I thought about the dispossessed, the scared, the lonely. Those fleeing for their lives in desperate hope of a better life. Those living on the streets because they have nowhere else to go. 

I really know how to find the happy thoughts at Christmas.

But then I thought about what the point of Christmas really is, about giving, and sharing and loving.

I thought about people, like the Langdale and Ambleside Mountain Rescue, who don't stop giving their time and effort no matter what day of the year it is. I thought about the huge outpouring of donations Lorna has received, in part because she has given so much of her time and love to others, and they're now giving back. I thought about Sarah's determination to complete walking marathons and ultra-marathons to raise money for cancer research. I thought about my aunt, who always gives us charity gifts for Christmas (pigs this year). I thought about my cousin, who's quit his well-paid executive job to work for a charity dear to his heart. I thought about my LittleBear, willingly embracing the idea of putting a tasty treat in a box every day through Advent to take to the food bank. I thought about all the people who give their time, and love, and effort to run a huge football club for children like LittleBear, for no reason other than because the children want to play football. I thought about all the ways in which the people I know do try to make the world a better place.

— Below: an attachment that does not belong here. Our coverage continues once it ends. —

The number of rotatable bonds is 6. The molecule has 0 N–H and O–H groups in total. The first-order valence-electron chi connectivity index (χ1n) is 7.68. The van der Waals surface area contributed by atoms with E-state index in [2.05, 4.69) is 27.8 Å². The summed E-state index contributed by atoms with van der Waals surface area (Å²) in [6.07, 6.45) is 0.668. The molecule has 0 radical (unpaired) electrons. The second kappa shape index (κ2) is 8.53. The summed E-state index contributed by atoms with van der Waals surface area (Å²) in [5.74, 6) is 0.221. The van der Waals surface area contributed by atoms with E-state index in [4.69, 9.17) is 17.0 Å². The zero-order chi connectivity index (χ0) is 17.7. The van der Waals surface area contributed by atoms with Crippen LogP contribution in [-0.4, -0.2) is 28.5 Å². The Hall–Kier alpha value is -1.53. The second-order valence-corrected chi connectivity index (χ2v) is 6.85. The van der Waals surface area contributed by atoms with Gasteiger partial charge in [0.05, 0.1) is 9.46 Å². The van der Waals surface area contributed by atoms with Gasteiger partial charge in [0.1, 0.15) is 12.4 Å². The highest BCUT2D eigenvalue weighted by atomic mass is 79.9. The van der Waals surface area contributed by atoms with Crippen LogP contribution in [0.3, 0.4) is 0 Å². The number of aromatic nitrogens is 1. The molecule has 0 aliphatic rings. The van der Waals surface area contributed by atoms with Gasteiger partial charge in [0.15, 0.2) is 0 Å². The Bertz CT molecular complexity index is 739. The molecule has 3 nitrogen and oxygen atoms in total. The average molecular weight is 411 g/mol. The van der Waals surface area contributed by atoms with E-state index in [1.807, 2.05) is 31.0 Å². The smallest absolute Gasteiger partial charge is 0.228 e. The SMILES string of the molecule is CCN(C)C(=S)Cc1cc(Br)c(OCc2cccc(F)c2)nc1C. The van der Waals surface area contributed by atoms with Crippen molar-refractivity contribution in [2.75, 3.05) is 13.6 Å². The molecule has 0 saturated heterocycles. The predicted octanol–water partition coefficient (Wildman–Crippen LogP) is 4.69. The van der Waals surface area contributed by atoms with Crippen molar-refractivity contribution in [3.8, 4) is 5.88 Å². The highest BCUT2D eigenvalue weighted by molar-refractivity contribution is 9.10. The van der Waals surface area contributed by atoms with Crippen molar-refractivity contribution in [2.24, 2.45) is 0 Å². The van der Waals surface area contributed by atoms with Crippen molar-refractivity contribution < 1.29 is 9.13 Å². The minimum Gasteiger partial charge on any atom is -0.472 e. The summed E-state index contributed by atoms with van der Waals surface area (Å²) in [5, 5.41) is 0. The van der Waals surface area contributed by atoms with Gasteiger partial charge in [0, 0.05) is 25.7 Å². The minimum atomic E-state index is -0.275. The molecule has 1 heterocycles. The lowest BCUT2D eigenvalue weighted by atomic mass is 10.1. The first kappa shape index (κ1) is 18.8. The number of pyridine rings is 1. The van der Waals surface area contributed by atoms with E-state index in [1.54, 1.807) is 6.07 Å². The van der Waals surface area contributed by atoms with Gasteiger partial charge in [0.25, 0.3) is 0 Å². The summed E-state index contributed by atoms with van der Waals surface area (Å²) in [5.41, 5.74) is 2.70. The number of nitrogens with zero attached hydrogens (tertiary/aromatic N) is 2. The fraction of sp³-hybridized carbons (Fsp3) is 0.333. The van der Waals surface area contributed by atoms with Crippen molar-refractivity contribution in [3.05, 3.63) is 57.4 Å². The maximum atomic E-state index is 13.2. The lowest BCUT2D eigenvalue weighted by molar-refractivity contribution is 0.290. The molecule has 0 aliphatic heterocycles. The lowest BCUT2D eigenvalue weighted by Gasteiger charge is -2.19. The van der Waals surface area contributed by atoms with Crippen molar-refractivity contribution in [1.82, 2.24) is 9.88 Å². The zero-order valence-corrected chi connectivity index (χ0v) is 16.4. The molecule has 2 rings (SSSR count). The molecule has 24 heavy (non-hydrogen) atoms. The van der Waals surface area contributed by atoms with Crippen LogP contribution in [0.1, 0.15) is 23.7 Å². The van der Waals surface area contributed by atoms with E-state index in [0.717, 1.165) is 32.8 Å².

It's Boxing Day. You've sent cards, you've given presents, you've imbibed wine, you're wondering if there's room for just one more chocolate. Maybe you're eyeing up the sales and wondering about a bargain. Maybe you're tightening the purse strings and wishing you hadn't spent so much. I won't judge, either way. But don't forget Lorna, or Sarah, or the volunteers all around the world trying to give all year, and not just at Christmas. If you can, help someone else. Help myeloma or lung cancer or myotonic dystrophy or ALS research. Help the homeless. Help the victims of the tsunami. Help. It's Christmas.

Here endeth the lesson.


Thursday, 20 December 2018

Lurching from triumph to disaster

I had thought that I would be posting some more splendid updates about the progress on our building site, and in theory I could be, as the ceiling and walls are now fully insulated; the first fit of wiring has gone in; the exterior cladding is almost complete along one wall; the roof is nearly complete (only awaiting lead flashing); the internal plasterboarding is all fitted and today the new floor is being poured.